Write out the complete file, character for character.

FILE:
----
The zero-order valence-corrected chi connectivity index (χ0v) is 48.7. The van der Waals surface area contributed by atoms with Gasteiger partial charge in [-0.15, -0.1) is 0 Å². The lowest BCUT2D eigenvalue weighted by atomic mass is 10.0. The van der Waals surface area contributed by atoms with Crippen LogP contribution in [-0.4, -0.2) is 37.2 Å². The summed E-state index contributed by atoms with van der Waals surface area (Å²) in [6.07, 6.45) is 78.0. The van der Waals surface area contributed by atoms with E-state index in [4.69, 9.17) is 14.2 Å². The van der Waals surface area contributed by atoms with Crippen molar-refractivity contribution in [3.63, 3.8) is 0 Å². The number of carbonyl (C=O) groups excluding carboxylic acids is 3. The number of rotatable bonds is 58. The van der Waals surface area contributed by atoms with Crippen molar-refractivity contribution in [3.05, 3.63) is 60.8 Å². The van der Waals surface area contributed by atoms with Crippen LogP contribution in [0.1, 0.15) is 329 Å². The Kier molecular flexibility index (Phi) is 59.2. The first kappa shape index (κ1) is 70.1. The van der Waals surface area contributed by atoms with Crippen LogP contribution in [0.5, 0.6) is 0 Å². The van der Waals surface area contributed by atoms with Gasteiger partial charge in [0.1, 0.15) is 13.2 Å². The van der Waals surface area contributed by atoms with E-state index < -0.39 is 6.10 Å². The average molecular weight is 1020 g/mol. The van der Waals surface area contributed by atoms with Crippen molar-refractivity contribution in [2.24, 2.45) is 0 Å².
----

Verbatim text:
The zero-order valence-corrected chi connectivity index (χ0v) is 48.7. The van der Waals surface area contributed by atoms with Gasteiger partial charge in [-0.15, -0.1) is 0 Å². The lowest BCUT2D eigenvalue weighted by atomic mass is 10.0. The van der Waals surface area contributed by atoms with Crippen LogP contribution in [-0.4, -0.2) is 37.2 Å². The summed E-state index contributed by atoms with van der Waals surface area (Å²) in [6.07, 6.45) is 78.0. The van der Waals surface area contributed by atoms with E-state index in [4.69, 9.17) is 14.2 Å². The van der Waals surface area contributed by atoms with Crippen molar-refractivity contribution in [3.63, 3.8) is 0 Å². The number of carbonyl (C=O) groups excluding carboxylic acids is 3. The number of rotatable bonds is 58. The van der Waals surface area contributed by atoms with Crippen molar-refractivity contribution in [3.05, 3.63) is 60.8 Å². The van der Waals surface area contributed by atoms with Crippen LogP contribution in [0.1, 0.15) is 329 Å². The Kier molecular flexibility index (Phi) is 59.2. The first kappa shape index (κ1) is 70.1. The van der Waals surface area contributed by atoms with Crippen LogP contribution in [0.5, 0.6) is 0 Å². The van der Waals surface area contributed by atoms with Gasteiger partial charge in [0.1, 0.15) is 13.2 Å². The van der Waals surface area contributed by atoms with E-state index < -0.39 is 6.10 Å². The average molecular weight is 1020 g/mol. The van der Waals surface area contributed by atoms with Crippen molar-refractivity contribution in [2.24, 2.45) is 0 Å².